Good morning. It’s been a long week of storms, strikes and political stalemates, so it’s not a bad time to take a break and consider the marvelous things on local tables. We have the second round of reviews from our new restaurant critics: a Filipino place in Silver Lake, and a swank hotel restaurant downtown. Because there’s nothing like a plate of “happy birthday fried chicken” to welcome you to your weekend.
We’ve got a lot more on the menu: a local woman cooks Burmese pop-up dinners while putting out a food-art zine; the traditional Georgian cheese and egg bread khachapuri gets our attention as an object of desire; as do bottles of the addictive red wine vinegar from the late, great Oakland restaurant Camino.
We also have restaurant news, including a new taqueria in Highland Park, two steak-friendly restaurants and a Peruvian place in Koreatown, plus a reaction piece from local chefs on the recent foie gras ban. Finally, we have a story about chefs who are teaching cooking classes at a skid row apartment complex. Enjoy the weekend.
SISIG ON SUNSET
In this week’s review Bill Addison considers Ma’am Sir, chef Charles Olalia’s culinary ode to his childhood in the Philippines. Olalia, who left Patina a few years ago to open his tiny counter joint Rice Bar, is going far beyond rice bowls at his newish Silver Lake restaurant. Adobo, yes, but also sisig with sweatbreads.
NOMAD’S HOTEL FOOD
The DTLA hotel restaurant from the team behind New York’s celebrated Eleven Madison Park is the subject of Patricia Escárcega’s second review. NoMad is tricked out: stuffed peacocks, bathrooms in bank vaults and a menu that’s laced with truffles. Foie gras might be off the menu now, but there’s still those pig confit breakfast burritos.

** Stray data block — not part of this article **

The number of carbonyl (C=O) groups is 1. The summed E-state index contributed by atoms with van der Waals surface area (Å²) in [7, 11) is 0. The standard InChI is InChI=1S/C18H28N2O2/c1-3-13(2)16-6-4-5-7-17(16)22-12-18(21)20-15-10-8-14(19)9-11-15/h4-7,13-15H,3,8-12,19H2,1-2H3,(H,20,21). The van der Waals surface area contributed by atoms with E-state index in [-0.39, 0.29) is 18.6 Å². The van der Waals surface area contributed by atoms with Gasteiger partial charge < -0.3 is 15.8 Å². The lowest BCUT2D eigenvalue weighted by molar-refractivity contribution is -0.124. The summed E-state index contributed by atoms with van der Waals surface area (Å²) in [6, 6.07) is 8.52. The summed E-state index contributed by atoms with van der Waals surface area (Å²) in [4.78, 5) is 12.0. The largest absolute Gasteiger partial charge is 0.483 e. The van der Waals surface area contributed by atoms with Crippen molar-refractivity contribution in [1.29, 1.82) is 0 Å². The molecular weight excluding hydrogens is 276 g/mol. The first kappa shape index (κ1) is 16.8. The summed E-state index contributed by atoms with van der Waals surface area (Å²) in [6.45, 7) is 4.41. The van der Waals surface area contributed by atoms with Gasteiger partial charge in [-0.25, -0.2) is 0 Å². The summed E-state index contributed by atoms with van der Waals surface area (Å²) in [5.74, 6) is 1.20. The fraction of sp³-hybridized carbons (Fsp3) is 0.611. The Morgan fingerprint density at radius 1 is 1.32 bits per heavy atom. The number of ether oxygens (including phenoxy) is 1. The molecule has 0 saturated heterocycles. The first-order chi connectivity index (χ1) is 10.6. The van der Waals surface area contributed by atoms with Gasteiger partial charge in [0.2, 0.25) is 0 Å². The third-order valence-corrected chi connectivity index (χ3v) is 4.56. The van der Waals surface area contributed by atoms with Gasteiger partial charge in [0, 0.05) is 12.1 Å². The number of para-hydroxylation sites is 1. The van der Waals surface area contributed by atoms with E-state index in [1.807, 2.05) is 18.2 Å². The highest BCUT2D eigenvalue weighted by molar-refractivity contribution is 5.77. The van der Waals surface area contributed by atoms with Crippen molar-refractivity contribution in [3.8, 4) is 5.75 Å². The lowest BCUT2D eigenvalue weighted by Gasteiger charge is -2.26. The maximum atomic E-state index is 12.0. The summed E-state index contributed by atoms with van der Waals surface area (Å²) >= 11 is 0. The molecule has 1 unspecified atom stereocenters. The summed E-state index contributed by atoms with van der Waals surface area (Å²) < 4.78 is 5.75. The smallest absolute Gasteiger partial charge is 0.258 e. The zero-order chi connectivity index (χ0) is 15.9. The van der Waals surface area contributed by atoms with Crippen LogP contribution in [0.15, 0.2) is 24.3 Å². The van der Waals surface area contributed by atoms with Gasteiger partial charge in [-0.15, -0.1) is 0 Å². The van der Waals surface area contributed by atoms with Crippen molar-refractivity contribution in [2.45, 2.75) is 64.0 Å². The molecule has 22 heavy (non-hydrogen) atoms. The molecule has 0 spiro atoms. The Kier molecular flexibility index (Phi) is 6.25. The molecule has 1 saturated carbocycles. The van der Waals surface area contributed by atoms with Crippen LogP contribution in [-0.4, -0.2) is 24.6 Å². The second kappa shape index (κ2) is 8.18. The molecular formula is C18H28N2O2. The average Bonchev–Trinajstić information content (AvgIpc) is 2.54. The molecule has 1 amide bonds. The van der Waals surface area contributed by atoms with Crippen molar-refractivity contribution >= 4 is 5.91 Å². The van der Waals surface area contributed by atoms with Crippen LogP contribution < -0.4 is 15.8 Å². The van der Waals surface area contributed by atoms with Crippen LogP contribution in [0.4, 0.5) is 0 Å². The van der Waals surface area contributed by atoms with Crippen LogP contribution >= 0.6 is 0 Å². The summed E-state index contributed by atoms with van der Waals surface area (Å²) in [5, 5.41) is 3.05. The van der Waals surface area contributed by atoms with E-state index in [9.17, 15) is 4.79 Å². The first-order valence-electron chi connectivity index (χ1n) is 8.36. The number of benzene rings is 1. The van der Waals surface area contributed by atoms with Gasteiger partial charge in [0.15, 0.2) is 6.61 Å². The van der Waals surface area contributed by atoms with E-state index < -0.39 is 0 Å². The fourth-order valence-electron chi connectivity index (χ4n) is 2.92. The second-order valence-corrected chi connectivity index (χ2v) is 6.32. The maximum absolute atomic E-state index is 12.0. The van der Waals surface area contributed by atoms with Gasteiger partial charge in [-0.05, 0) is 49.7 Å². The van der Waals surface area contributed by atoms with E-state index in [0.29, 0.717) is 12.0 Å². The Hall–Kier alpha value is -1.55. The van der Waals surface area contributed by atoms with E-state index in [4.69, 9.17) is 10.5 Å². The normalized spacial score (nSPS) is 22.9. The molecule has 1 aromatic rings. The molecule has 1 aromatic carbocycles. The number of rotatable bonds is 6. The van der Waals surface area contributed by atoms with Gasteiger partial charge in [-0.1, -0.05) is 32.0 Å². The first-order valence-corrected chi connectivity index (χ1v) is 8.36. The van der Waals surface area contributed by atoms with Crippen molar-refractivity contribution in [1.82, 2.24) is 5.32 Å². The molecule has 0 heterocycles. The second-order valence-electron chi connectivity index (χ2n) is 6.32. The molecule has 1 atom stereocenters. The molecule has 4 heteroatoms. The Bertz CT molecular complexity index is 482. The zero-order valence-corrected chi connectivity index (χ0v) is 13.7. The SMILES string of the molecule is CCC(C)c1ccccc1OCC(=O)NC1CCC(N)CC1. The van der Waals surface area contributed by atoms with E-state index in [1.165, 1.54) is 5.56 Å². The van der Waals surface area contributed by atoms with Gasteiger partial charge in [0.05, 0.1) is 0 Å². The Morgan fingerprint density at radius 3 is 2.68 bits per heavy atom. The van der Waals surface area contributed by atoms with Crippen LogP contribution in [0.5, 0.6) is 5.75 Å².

FOODGOD AND FOLLOWERS
Jonathan Cheban is a television personality, probably best known for being friends with the Kardashians. And recently he’s branched out to the food world, becoming a social media “influencer” under the name Foodgod, as Jenn Harris and Andrea Chang report. What does this mean? 3.1 million followers on Instagram, and counting.
GOODBYE TO FOIE
Speaking of foie, I have a piece on what the recent reinstatement of California’s ban on the goose and duck liver delicacy means for Los Angeles chefs. Some are disappointed, mindful of the French tradition, but others are more circumspect, wanting to look forward to dishes that are more sustainable and less divisive.
SKID ROW COOKING CLASSES
In a 76-unit permanent supportive apartment building called Charles Cobb Apartments on skid row, local chefs are teaching cooking classes to residents via the Skid Row Housing Trust. The idea is not only to increase culinary skills and awareness, but to bridge the gap between residents and the nearby food scene downtown.
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